Saturday, 17 October 2015

Morocco: Chapter 4 - A Marrakesh Marathon

Friday 9th October - Marrakesh 
Just one of the many market streets
I am writing this with the soothing background music of my boiler being replaced which while is rather noisy hopefully I will have both heating and hot water by the end of the day. This will be great as I can stop having to shower at other peoples houses or at work and Chloe (the cat) will be happier as she doesn't like the cold snap we are having. Chloe has hidden but unfortunately her bolthole is in the kitchen where the boiler is... I will have to be extra nice to her this evening because she will blame me for the scary noises.

So Marrakesh! We literally did so much this day that each time I tell people what I did, I forget to mention a couple of things because it seems impossible that we did this much but we really did! Another local guide picked us up at 9 in a different bus (I missed our bus driver already) and off we went into the city. First we arrived at some Royal tombs. The actual tombs are rather plain following tradition however the rooms themselves were decorated beautifully with carvings and intricate tiling. It was very peaceful and cool in the morning air as not many places were up yet. It seems strange that a hot country culture only start their day when it's already hot but I guess they start late because they use the cool of the evening to get things done instead. Anyway the stillness and quiet of the place despite the fact we were still very much in the midst of the city made the tombs feel very peaceful but mildly eerie in that way that cemeteries only can.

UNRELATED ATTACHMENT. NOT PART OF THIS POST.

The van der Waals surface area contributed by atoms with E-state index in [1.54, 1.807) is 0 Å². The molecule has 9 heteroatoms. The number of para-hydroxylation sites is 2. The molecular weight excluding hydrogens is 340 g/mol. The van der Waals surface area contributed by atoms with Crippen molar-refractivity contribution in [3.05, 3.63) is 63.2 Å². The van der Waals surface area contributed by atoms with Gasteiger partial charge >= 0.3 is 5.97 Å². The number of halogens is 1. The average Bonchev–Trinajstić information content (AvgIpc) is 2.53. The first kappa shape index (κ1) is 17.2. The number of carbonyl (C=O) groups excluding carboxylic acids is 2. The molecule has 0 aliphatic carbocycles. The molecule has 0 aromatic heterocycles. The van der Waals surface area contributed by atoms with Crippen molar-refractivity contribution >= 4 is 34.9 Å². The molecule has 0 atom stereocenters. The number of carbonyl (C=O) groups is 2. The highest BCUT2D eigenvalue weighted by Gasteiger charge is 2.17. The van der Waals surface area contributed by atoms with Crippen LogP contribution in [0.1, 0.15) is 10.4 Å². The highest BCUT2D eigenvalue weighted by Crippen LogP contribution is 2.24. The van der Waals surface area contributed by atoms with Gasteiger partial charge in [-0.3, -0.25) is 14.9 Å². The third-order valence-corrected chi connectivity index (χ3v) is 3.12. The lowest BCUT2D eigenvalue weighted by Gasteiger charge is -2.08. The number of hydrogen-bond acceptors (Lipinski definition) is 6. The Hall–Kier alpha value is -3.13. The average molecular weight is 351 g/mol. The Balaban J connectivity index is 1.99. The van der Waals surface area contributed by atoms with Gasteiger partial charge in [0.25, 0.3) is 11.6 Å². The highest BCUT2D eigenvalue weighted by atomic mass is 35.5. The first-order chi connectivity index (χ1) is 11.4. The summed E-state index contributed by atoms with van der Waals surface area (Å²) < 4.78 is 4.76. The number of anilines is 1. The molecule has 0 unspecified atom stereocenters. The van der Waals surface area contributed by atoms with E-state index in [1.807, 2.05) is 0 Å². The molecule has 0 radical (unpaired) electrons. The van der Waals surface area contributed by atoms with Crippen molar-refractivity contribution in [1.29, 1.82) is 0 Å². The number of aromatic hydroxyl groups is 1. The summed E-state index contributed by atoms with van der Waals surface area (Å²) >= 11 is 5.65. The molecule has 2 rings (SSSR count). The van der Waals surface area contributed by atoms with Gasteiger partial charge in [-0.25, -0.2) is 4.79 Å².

An archway in the Palace
Next we went to another palace. I think this is the bit that I usually forget about because we had seen so many by this point. I'm sure to the trained eye they are all significantly different but unfortunately my eyes were bored by this point and although very pretty I was getting bored of pretty fountains in white tiled courtyards surrounded by rooms with elaborately decorated high ceilings. Also by this point a lot of the other tourist tours had arrived and it felt very much like shuffling through on a conveyor belt which detracted slightly.

Apparently one of the tallest Mosque towers in Africa!
Next was probably one of my favourite parts of the whole trip. We were taken on foot through many different winding side streets with wall to wall stalls and shops that were just sleepily opening despite the fact that we had already seen two places already that morning! But we arrived at an apothecary!  We were taken upstairs and all the different products were explained and we were allowed to test them. All of this was explained by a man who had an uncanny resemblance to Omid Djalili (Although he's Iranian isn't he? Maybe not then) and was just as loud and charismatic. He explained the ways they use argon oil and the difference between the raw oil used in beauty products and the eating oil used for cooking and dipping. He also came round with a small bag of black seeds in a muslin and invited us to inhale deeply from it. He came to me first and I was a little apprehensive so I only sniffed the tiniest bit -  too much! Instantly my eyes watered and my head swam as what felt like a menthol brick hit my brain! Sort of like how I would imagine a pan galactic gargle blaster does, only with menthol not lemon. Menthol isn't the right smell here but I don't have a description for what it actually was. The rest of the group saw this reaction and all laughed however each and every one of them did the same thing when they had a smell! Goodness knows what they are! Ah according to google they're cumin seeds! Well now you know. He also had many creams and oils and herbs and teas, all for sale and with the tagline "You buy two and one is gift" and all able to test apart from the hemorrhoid cream "we don't make demonstration".